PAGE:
Fail Safe: Very Little Left of the World

<span class="LeadIn"><em>Fail Safe: </em>Very Little Left of the World</span>

It is almost impossible to discuss Sidney Lumet’s Cold War thriller Fail Safe without also considering its more financially successful cinematic foil and fellow 1964 Columbia Pictures release, Stanley Kubrick’s Cold War satire Dr. Strangelove, or: How I Learned to Stop Worrying and Love the Bomb. The two films reveal striking structural and narrative similarities and almost no tonal ones. As such, however, they also make for fascinating companion pieces, and throw their directors’ respective visions into sharper relief.

Both movies show men operating within remorseless systems (in fact, both show men operating within the same remorseless system, namely the United States nuclear apparatus), but in Strangelove’s case, there’s a liberating nihilism to Kubrick’s vision, as the system unleashes the characters’ monstrosity—their zeal for war, their twisted notions of civilization, their fantasies of survival. With Fail Safe, while the system defeats the characters, the film allows them to assert their humanity in small yet profound ways, as Lumet puts us in the middle of this drama with an immediacy that evokes the title of one of the CBS television shows on which he cut his teeth in the fifties: You Are There. Kubrick may still make us weep for the world (albeit by first making us laugh at it), but Lumet makes us weep for ourselves and our loved ones.

But one does not need to have seen Dr. Strangelove to appreciate the countervailing humanism in Lumet’s film. It’s there right at the beginning, as we’re shown some of the central characters in the context of their personal lives: somewhere in New York, General Black (Dan O’Herlihy) wakes from a recurring nightmare about a bull being speared by a mysterious matador, hugs his sleeping sons goodbye, has an intimate conversation with his wife; Professor Groeteschele (Walter Matthau) holds forth at a Washington, D.C., dinner party, his articulate, provocative ruminations about the winnability of nuclear war drawing the attention of a beautiful young woman; in Omaha, Nebraska, home of the United States Strategic Air Command, General Bogan (Frank Overton) retrieves the proud, forlorn Colonel Cascio (Fritz Weaver) from a ratty basement apartment where his alcoholic parents are living in squalor. These incidents are all taken from the film’s source novel, by Eugene Burdick and Harvey Wheeler, but in the hands of Lumet and screenwriter Walter Bernstein, they are given a messy, lived-in vibrancy.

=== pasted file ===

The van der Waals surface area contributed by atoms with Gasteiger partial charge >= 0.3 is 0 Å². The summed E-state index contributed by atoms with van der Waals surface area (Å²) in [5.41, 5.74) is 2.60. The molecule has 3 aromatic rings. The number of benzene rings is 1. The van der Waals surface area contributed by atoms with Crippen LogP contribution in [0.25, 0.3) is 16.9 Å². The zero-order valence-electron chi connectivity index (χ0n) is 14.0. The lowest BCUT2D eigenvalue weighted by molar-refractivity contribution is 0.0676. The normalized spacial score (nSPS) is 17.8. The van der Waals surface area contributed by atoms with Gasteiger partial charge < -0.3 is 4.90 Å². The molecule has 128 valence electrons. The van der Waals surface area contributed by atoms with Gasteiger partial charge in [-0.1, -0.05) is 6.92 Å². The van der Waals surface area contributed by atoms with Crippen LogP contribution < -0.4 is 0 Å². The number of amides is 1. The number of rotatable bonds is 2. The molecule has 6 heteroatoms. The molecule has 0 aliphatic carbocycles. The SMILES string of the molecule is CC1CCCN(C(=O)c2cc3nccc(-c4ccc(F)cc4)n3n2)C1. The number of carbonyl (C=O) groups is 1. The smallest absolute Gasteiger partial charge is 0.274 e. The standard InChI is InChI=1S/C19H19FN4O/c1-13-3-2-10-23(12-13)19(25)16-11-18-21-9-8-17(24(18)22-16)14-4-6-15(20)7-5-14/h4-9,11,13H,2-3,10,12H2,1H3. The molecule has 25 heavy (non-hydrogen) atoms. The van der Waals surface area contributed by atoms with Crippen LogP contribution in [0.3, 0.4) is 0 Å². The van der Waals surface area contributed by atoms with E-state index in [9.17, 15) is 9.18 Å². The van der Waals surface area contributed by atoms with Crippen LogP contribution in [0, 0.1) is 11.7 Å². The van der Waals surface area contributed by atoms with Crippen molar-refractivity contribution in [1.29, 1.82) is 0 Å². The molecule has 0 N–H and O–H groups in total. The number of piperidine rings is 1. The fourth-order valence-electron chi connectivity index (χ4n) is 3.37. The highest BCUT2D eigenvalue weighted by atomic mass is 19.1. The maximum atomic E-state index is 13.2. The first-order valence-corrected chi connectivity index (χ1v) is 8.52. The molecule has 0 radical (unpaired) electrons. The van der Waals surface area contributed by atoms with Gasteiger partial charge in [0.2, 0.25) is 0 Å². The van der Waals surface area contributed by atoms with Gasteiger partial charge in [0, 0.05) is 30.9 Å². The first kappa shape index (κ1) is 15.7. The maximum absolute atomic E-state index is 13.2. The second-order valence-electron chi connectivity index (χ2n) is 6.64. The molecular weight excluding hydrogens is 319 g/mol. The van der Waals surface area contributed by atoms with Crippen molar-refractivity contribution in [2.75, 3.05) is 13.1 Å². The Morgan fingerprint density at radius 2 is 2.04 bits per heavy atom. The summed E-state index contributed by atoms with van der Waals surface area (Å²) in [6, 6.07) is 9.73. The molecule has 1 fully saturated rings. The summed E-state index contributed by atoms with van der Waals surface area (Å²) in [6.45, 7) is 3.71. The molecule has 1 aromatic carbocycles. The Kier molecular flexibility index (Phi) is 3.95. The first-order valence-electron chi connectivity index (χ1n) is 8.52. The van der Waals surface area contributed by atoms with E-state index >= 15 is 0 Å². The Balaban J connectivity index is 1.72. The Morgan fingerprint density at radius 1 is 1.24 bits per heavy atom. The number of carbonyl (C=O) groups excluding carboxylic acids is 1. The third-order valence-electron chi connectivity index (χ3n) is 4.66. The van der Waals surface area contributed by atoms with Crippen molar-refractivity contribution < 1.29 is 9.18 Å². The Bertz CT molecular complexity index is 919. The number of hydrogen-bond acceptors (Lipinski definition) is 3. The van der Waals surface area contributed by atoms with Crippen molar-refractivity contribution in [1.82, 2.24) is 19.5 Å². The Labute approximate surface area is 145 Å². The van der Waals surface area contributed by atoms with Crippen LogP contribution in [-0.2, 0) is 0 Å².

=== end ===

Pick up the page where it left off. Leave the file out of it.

An attentiveness to the mundane details of our existence, a vivid sense of lived experience, was among the central threads in the director’s career. Having come of age in the New York Yiddish theater and on Broadway as a child actor, Lumet began directing for the stage after World War II and then, in the early fifties, working in the flourishing world of TV dramas, where the elements that would define his subsequent oeuvre quickly emerged—he brought a brisk vitality and a generosity with performers to shows like Danger, Kraft Television Theatre, and Playhouse 90. The regular TV gigs eventually led to feature directing assignments, and Lumet carried many of the lessons he’d learned in one industry to the other. He worked efficiently, energetically, and economically but always with an eye toward privileging human moments and interactions. The dramatic arc of a Lumet film is often conveyed through the way he shoots faces—few American directors have been as effective at registering the subtle glances and expressions that speak of unfathomable inner torment—and through his characters’ positioning and framing against one another. But all this is rarely done overtly, and Lumet’s own modesty prevented him from ever becoming a cinematic show-off. Maybe that’s why he still isn’t regarded as much of a stylist, even though his place in the pantheon of American directors is now fairly secure. One need only observe the blocking of 12 Angry Men (1957), his first theatrical feature, with its almost dancelike progression from physical unity to discord, to see that this wasn’t just a point-and-shoot director who was only as good as his scripts.

It was on the CBS show Danger that Lumet got one of his first big breaks and met an important collaborator. Working as an assistant to Yul Brynner, who was at the time a rising TV director and a not particularly well-known stage actor, Lumet took over helming duties when Brynner was called on to perform in the Broadway musical The King and I (which would, of course, turn him into a star). That first episode of Danger that Lumet wound up working on was written by Bernstein, who was about to be blacklisted, and whose subsequent contributions to the show would go uncredited. Bernstein and Lumet became quick friends, and the director would help the writer continue to find work throughout the blacklist era.

“It’s a procedural thriller set in a world that is both physically and philosophically isolated—but it is also haunted by a real-life churning beyond its immediate borders.”

Lumet’s early films evince a fascination with working-class subjects and kitchen-sink realism (A View from the Bridge, 1962; The Pawnbroker, 1964), but, perhaps thanks to his TV background, he was also fond of—and quite proficient at—tight moral conflicts staged in confined settings (12 Angry Men). Later in his career, Lumet would merge these interests in procedural dramas such as Serpico (1973), Prince of the City (1981), and Q&A (1990)—movies that combine a gritty, urban immediacy with complicated tales of loyalty and betrayal. But we can already see these ideas starting to fuse in Fail Safe: it’s a procedural thriller set in a world that is both physically and philosophically isolated—but it is also haunted by a real-life churning beyond its immediate borders.